How many of us check our phone first thing in the morning? Or automatically stop what we’re doing to reach for the phone at the sound of a notification, text message or call? We tend to be busy throughout the day with many things competing for our attention; running from one thing to the next and feeling that we’re always busy… but busy with what? There are pros and cons to many things in life, and technology is no exception. We carry phones in our pockets, can have instant access to the internet, and keep up with everything happening on Facebook, Twitter, Youtube and Reddit all while running the copious other errands and tasks that fill the day. While it’s great to have technology at our fingertips and be able to send a text or email immediately, does it mean that we should?
Think about it… and try to answer this question honestly for yourself: How often do you check your phone everyday?
A study revealed that the average person (aged 18-33) checks their phone 85 times every day. That number is about double what most people had guessed. It’s also known that technology can adversely affect sleep, interpersonal relationships and attention levels.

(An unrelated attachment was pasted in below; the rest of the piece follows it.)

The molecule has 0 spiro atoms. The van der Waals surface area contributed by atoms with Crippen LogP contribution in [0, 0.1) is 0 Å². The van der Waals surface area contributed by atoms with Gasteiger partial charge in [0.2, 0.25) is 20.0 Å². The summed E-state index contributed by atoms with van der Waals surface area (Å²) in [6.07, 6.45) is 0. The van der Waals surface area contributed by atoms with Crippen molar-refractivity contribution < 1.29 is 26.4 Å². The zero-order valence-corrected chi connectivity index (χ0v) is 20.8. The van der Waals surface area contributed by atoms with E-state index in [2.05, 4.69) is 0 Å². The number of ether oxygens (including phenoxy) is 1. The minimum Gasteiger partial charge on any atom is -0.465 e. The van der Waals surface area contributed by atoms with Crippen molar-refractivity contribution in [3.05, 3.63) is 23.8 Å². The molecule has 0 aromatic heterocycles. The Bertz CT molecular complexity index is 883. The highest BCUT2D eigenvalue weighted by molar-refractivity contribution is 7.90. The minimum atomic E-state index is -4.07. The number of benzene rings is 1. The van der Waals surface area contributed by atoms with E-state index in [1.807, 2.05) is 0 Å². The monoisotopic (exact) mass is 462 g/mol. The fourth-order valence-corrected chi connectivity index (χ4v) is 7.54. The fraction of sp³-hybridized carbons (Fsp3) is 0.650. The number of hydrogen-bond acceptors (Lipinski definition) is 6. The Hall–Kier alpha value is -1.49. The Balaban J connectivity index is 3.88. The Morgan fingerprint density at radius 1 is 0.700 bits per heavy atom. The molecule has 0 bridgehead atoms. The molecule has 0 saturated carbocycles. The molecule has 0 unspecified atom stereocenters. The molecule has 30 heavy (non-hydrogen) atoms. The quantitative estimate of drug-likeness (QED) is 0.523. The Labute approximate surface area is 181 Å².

Does your phone create a false sense of urgency?
I think we often experience a false sense of urgency when we hear a notification or text message- does it really need to be attended to right at that second? What if we turned off notifications? Or went without data? Or let a call go to voicemail rather than interrupt the conversation we’re having with someone in the moment. Or put the phone down to enjoy a walk outside, dinner with a friend, or a game with our family. Perhaps the day would be more peaceful, less stressful, and less cluttered. Most things would probably continue to be read/answered/attended to…. but maybe not right away.
What if we could go through the day with no distraction? Fully present for what is happening in that moment.
“You need to develop the ability to just be yourself and not be doing something, that’s what the phones are taking away. The ability to just sit there, that’s a person.”